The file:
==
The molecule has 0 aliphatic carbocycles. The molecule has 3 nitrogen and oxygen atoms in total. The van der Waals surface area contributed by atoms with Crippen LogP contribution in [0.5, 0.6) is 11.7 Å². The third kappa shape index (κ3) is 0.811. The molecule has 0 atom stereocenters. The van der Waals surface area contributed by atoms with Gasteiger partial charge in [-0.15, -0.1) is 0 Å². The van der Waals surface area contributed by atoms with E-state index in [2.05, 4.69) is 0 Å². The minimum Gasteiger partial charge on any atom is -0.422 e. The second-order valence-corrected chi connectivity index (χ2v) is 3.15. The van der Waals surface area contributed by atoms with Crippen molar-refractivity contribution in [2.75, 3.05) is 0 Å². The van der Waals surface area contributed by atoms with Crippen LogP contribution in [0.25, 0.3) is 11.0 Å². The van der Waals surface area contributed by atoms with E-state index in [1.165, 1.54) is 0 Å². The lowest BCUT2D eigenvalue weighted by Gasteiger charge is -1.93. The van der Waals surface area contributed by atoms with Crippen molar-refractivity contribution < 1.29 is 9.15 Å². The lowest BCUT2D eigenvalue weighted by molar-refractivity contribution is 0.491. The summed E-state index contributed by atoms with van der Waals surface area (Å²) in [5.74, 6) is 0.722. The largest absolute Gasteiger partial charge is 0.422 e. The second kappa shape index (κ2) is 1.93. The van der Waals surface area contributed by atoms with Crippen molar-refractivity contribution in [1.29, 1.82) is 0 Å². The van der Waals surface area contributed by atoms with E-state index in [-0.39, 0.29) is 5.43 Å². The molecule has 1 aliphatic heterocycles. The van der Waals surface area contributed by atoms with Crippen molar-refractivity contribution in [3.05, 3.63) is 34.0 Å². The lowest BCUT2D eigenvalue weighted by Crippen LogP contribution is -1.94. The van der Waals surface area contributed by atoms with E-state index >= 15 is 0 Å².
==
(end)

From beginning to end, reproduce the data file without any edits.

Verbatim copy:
The molecule has 0 aliphatic carbocycles. The molecule has 3 nitrogen and oxygen atoms in total. The van der Waals surface area contributed by atoms with Crippen LogP contribution in [0.5, 0.6) is 11.7 Å². The third kappa shape index (κ3) is 0.811. The molecule has 0 atom stereocenters. The van der Waals surface area contributed by atoms with Gasteiger partial charge in [-0.15, -0.1) is 0 Å². The van der Waals surface area contributed by atoms with E-state index in [2.05, 4.69) is 0 Å². The minimum Gasteiger partial charge on any atom is -0.422 e. The second-order valence-corrected chi connectivity index (χ2v) is 3.15. The van der Waals surface area contributed by atoms with Crippen molar-refractivity contribution in [2.75, 3.05) is 0 Å². The van der Waals surface area contributed by atoms with Crippen LogP contribution in [0.25, 0.3) is 11.0 Å². The van der Waals surface area contributed by atoms with E-state index in [1.165, 1.54) is 0 Å². The lowest BCUT2D eigenvalue weighted by Gasteiger charge is -1.93. The van der Waals surface area contributed by atoms with Crippen molar-refractivity contribution < 1.29 is 9.15 Å². The lowest BCUT2D eigenvalue weighted by molar-refractivity contribution is 0.491. The summed E-state index contributed by atoms with van der Waals surface area (Å²) in [5.74, 6) is 0.722. The largest absolute Gasteiger partial charge is 0.422 e. The second kappa shape index (κ2) is 1.93. The van der Waals surface area contributed by atoms with Crippen molar-refractivity contribution in [1.29, 1.82) is 0 Å². The van der Waals surface area contributed by atoms with E-state index in [-0.39, 0.29) is 5.43 Å². The molecule has 1 aliphatic heterocycles. The van der Waals surface area contributed by atoms with Crippen molar-refractivity contribution in [3.05, 3.63) is 34.0 Å². The lowest BCUT2D eigenvalue weighted by Crippen LogP contribution is -1.94. The van der Waals surface area contributed by atoms with E-state index >= 15 is 0 Å².